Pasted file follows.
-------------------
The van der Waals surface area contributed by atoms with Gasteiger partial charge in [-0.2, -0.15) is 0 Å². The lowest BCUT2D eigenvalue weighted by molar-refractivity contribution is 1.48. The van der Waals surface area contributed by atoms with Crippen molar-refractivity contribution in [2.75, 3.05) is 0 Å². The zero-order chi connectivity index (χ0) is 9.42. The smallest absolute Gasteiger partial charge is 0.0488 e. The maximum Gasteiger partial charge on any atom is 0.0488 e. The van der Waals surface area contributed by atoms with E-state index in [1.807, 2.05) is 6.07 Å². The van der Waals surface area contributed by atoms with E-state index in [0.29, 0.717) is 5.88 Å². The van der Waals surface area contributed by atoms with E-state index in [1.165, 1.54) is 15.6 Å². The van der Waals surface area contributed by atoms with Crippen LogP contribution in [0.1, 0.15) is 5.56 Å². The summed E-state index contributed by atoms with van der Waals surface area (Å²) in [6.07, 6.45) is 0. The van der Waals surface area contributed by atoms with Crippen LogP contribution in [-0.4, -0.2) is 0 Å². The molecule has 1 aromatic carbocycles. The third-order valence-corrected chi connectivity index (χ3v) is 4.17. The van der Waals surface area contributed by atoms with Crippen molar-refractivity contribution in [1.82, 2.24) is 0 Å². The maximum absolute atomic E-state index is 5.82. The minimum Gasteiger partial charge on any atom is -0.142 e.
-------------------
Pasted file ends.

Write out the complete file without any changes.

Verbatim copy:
The van der Waals surface area contributed by atoms with Gasteiger partial charge in [-0.2, -0.15) is 0 Å². The lowest BCUT2D eigenvalue weighted by molar-refractivity contribution is 1.48. The van der Waals surface area contributed by atoms with Crippen molar-refractivity contribution in [2.75, 3.05) is 0 Å². The zero-order chi connectivity index (χ0) is 9.42. The smallest absolute Gasteiger partial charge is 0.0488 e. The maximum Gasteiger partial charge on any atom is 0.0488 e. The van der Waals surface area contributed by atoms with E-state index in [1.807, 2.05) is 6.07 Å². The van der Waals surface area contributed by atoms with E-state index in [0.29, 0.717) is 5.88 Å². The van der Waals surface area contributed by atoms with E-state index in [1.165, 1.54) is 15.6 Å². The van der Waals surface area contributed by atoms with Crippen LogP contribution in [0.1, 0.15) is 5.56 Å². The summed E-state index contributed by atoms with van der Waals surface area (Å²) in [6.07, 6.45) is 0. The van der Waals surface area contributed by atoms with Crippen LogP contribution in [-0.4, -0.2) is 0 Å². The molecule has 1 aromatic carbocycles. The third-order valence-corrected chi connectivity index (χ3v) is 4.17. The van der Waals surface area contributed by atoms with Crippen molar-refractivity contribution in [1.82, 2.24) is 0 Å². The maximum absolute atomic E-state index is 5.82. The minimum Gasteiger partial charge on any atom is -0.142 e.